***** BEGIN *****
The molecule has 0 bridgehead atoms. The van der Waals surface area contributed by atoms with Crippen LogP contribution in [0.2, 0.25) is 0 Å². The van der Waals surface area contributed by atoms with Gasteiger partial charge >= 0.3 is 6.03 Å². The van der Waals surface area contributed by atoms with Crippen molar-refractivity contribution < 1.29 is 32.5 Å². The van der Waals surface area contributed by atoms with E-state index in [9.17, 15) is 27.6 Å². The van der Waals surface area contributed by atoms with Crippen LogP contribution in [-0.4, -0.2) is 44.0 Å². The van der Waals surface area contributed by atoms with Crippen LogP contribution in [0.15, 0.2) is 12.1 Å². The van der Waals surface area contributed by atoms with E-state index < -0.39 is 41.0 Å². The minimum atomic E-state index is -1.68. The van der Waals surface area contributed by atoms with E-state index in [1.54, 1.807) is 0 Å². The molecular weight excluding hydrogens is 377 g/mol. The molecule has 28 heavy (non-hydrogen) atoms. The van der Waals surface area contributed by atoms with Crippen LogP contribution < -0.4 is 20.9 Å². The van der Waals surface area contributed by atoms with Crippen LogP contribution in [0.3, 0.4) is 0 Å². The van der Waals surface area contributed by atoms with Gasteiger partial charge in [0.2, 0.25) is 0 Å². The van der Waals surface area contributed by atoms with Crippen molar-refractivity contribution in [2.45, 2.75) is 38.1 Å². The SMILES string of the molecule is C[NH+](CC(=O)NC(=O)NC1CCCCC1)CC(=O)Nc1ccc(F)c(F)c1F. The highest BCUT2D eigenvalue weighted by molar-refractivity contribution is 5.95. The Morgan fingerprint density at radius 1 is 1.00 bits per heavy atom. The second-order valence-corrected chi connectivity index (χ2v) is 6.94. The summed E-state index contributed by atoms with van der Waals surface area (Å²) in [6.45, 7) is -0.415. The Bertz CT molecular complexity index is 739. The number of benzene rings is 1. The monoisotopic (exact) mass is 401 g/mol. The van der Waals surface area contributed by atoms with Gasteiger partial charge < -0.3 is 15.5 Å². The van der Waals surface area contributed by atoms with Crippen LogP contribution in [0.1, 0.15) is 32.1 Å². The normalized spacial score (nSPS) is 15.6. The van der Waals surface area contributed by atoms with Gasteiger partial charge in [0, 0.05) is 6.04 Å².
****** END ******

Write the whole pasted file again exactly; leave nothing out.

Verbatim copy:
The molecule has 0 bridgehead atoms. The van der Waals surface area contributed by atoms with Crippen LogP contribution in [0.2, 0.25) is 0 Å². The van der Waals surface area contributed by atoms with Gasteiger partial charge >= 0.3 is 6.03 Å². The van der Waals surface area contributed by atoms with Crippen molar-refractivity contribution < 1.29 is 32.5 Å². The van der Waals surface area contributed by atoms with E-state index in [9.17, 15) is 27.6 Å². The van der Waals surface area contributed by atoms with Crippen LogP contribution in [-0.4, -0.2) is 44.0 Å². The van der Waals surface area contributed by atoms with Crippen LogP contribution in [0.15, 0.2) is 12.1 Å². The van der Waals surface area contributed by atoms with E-state index < -0.39 is 41.0 Å². The minimum atomic E-state index is -1.68. The van der Waals surface area contributed by atoms with E-state index in [1.54, 1.807) is 0 Å². The molecular weight excluding hydrogens is 377 g/mol. The molecule has 28 heavy (non-hydrogen) atoms. The van der Waals surface area contributed by atoms with Crippen LogP contribution < -0.4 is 20.9 Å². The van der Waals surface area contributed by atoms with Crippen LogP contribution in [0.3, 0.4) is 0 Å². The van der Waals surface area contributed by atoms with Gasteiger partial charge in [0.2, 0.25) is 0 Å². The van der Waals surface area contributed by atoms with Crippen molar-refractivity contribution in [2.45, 2.75) is 38.1 Å². The SMILES string of the molecule is C[NH+](CC(=O)NC(=O)NC1CCCCC1)CC(=O)Nc1ccc(F)c(F)c1F. The highest BCUT2D eigenvalue weighted by molar-refractivity contribution is 5.95. The Morgan fingerprint density at radius 1 is 1.00 bits per heavy atom. The second-order valence-corrected chi connectivity index (χ2v) is 6.94. The summed E-state index contributed by atoms with van der Waals surface area (Å²) in [6.45, 7) is -0.415. The Bertz CT molecular complexity index is 739. The number of benzene rings is 1. The monoisotopic (exact) mass is 401 g/mol. The van der Waals surface area contributed by atoms with Gasteiger partial charge < -0.3 is 15.5 Å². The van der Waals surface area contributed by atoms with Crippen LogP contribution in [0.1, 0.15) is 32.1 Å². The normalized spacial score (nSPS) is 15.6. The van der Waals surface area contributed by atoms with Gasteiger partial charge in [0, 0.05) is 6.04 Å².